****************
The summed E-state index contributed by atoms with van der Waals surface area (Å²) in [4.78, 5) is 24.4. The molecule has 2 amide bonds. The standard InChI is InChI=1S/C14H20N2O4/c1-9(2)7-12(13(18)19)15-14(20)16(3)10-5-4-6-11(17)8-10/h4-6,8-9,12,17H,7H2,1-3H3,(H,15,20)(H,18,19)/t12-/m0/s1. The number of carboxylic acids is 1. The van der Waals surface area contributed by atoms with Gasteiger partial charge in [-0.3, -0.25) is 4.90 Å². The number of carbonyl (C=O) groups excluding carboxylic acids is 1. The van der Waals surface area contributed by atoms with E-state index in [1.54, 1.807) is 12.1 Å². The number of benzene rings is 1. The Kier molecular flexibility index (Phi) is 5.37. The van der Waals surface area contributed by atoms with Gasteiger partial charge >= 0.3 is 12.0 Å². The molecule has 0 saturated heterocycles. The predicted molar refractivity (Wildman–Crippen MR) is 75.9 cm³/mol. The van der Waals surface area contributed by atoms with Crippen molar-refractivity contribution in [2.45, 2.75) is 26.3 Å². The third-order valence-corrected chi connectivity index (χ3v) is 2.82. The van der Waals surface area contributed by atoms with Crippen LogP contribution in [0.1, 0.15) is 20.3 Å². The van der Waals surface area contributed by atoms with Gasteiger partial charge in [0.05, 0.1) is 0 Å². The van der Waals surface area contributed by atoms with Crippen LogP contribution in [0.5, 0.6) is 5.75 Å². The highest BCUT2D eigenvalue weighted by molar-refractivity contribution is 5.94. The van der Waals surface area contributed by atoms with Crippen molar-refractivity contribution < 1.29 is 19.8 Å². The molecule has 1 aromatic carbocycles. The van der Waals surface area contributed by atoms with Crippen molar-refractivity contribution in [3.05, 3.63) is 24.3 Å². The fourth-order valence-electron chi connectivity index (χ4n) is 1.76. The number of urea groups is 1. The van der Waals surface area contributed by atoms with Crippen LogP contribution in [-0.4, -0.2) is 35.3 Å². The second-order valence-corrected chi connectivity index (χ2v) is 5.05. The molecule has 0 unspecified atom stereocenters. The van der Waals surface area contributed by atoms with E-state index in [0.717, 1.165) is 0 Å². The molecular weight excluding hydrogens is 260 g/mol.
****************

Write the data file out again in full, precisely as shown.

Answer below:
The summed E-state index contributed by atoms with van der Waals surface area (Å²) in [4.78, 5) is 24.4. The molecule has 2 amide bonds. The standard InChI is InChI=1S/C14H20N2O4/c1-9(2)7-12(13(18)19)15-14(20)16(3)10-5-4-6-11(17)8-10/h4-6,8-9,12,17H,7H2,1-3H3,(H,15,20)(H,18,19)/t12-/m0/s1. The number of carboxylic acids is 1. The van der Waals surface area contributed by atoms with Gasteiger partial charge in [-0.3, -0.25) is 4.90 Å². The number of carbonyl (C=O) groups excluding carboxylic acids is 1. The van der Waals surface area contributed by atoms with E-state index in [1.54, 1.807) is 12.1 Å². The number of benzene rings is 1. The Kier molecular flexibility index (Phi) is 5.37. The van der Waals surface area contributed by atoms with Gasteiger partial charge >= 0.3 is 12.0 Å². The molecule has 0 saturated heterocycles. The predicted molar refractivity (Wildman–Crippen MR) is 75.9 cm³/mol. The van der Waals surface area contributed by atoms with Crippen molar-refractivity contribution in [2.45, 2.75) is 26.3 Å². The third-order valence-corrected chi connectivity index (χ3v) is 2.82. The van der Waals surface area contributed by atoms with Crippen LogP contribution in [0.1, 0.15) is 20.3 Å². The van der Waals surface area contributed by atoms with Gasteiger partial charge in [0.05, 0.1) is 0 Å². The van der Waals surface area contributed by atoms with Crippen LogP contribution in [0.5, 0.6) is 5.75 Å². The highest BCUT2D eigenvalue weighted by molar-refractivity contribution is 5.94. The van der Waals surface area contributed by atoms with Crippen molar-refractivity contribution < 1.29 is 19.8 Å². The molecule has 1 aromatic carbocycles. The van der Waals surface area contributed by atoms with Crippen molar-refractivity contribution in [3.05, 3.63) is 24.3 Å². The fourth-order valence-electron chi connectivity index (χ4n) is 1.76. The number of urea groups is 1. The van der Waals surface area contributed by atoms with Crippen LogP contribution in [-0.4, -0.2) is 35.3 Å². The second-order valence-corrected chi connectivity index (χ2v) is 5.05. The molecule has 0 unspecified atom stereocenters. The van der Waals surface area contributed by atoms with E-state index in [0.717, 1.165) is 0 Å². The molecular weight excluding hydrogens is 260 g/mol.